In PADI Advanced Certification years ago, our dive master took us down around 100 feet deep, so that we could learn how nitrogen narcosis would affect us. I got one version: a nearby tobaccofish seemed fascinating to me. In that state, I would be in danger of losing track of time, and could run out of air. My dive buddy got another version: he became agitated and uneasy. In that state, he’d be likely to watch his gauges, and want to go up out of danger.
I haven’t been diving in a while now, but I’m beginning to believe there’s a “clutter narcosis”. As a home gets beyond a certain critical depth of clutter, you’ll see people reacting differently. For some, the deep clutter is a comfortable state. For others, that depth generates an uneasy, agitated feeling. If the clutter is deep enough, a victim can experience paralysis.
My recent priorities yielded a dangerous depth of clutter. When a brief lull appeared early this week, clutter narcosis hit me bigtime. I had to do something, but where to begin? I was paralyzed. Like many daughters, I phoned my mother for advice. Following her advice, I fought back the clutter levels to a tolerable depth.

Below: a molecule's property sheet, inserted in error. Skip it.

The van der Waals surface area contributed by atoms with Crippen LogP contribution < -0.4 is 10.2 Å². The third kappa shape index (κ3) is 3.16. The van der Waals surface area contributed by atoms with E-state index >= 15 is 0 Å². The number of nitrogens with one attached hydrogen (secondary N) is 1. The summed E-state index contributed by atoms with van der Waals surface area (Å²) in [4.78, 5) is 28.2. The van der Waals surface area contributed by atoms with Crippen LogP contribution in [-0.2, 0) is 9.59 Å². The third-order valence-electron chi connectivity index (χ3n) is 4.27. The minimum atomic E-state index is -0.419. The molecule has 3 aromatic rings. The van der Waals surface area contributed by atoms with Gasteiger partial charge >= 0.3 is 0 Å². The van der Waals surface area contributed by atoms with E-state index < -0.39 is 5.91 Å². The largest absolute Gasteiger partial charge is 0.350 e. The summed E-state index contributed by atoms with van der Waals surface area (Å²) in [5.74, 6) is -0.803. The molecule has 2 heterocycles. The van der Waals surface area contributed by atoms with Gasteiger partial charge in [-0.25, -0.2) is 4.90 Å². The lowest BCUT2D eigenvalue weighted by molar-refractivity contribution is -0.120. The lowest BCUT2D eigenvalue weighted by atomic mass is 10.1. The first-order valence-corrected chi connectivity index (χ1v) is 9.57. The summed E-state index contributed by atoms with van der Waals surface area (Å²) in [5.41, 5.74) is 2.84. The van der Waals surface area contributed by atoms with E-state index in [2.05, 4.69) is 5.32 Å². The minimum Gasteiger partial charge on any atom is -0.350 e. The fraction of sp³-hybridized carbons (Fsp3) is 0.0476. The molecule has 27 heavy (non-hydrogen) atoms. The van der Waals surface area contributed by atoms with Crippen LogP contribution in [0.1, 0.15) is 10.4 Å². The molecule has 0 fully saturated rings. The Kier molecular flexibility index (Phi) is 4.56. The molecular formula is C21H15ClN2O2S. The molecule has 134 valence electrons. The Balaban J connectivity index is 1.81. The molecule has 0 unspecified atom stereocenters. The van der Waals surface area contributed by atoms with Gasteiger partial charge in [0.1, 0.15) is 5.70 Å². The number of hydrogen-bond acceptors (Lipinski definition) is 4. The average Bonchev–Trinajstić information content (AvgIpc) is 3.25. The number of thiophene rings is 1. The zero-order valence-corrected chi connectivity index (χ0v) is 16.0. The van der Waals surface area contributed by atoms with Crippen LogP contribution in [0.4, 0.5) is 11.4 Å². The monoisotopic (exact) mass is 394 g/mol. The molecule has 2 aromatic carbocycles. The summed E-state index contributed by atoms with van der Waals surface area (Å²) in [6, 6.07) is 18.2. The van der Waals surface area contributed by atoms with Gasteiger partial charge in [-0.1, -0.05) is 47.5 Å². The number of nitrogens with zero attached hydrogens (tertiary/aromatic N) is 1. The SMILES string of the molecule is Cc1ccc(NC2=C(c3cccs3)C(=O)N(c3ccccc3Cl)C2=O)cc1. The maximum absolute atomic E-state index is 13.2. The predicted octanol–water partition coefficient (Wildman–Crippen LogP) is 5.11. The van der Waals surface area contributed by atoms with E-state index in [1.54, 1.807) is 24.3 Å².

Next time you’re hit by clutter narcosis, try her technique:
- Using a timer (kitchen timer, watch, cellphone, microwave — they’re everywhere these days), tidy the clutter in each room for only ONE minute. Go from room to room until you’ve done every room in the house.
- If you’re still feeling some paralysis, repeat these ONE minute rounds once or twice. At some point the adrenaline from rushing from room to room will start to change your mood.
- Next, set the timer for TWO minutes, and make another round. You’ll start to see some progress with this round.
- Next, set the timer for THREE minutes, and make another round.
- By now you’re probably in the swing of things. You can increment to FOUR and FIVE minute rounds, or back down to TWO and ONE minute rounds, until the clutter is gone, or at least tolerable.
This technique doesn’t substitute for keeping the clutter down as you go about your day-to-day life, just as the knowledge of your nitrogen narcosis reaction doesn’t substitute for watching your dive gauges and diving at safe depths. But hopefully this will help you, the next time you get into a dangerous clutter depth, and narcosis sets in.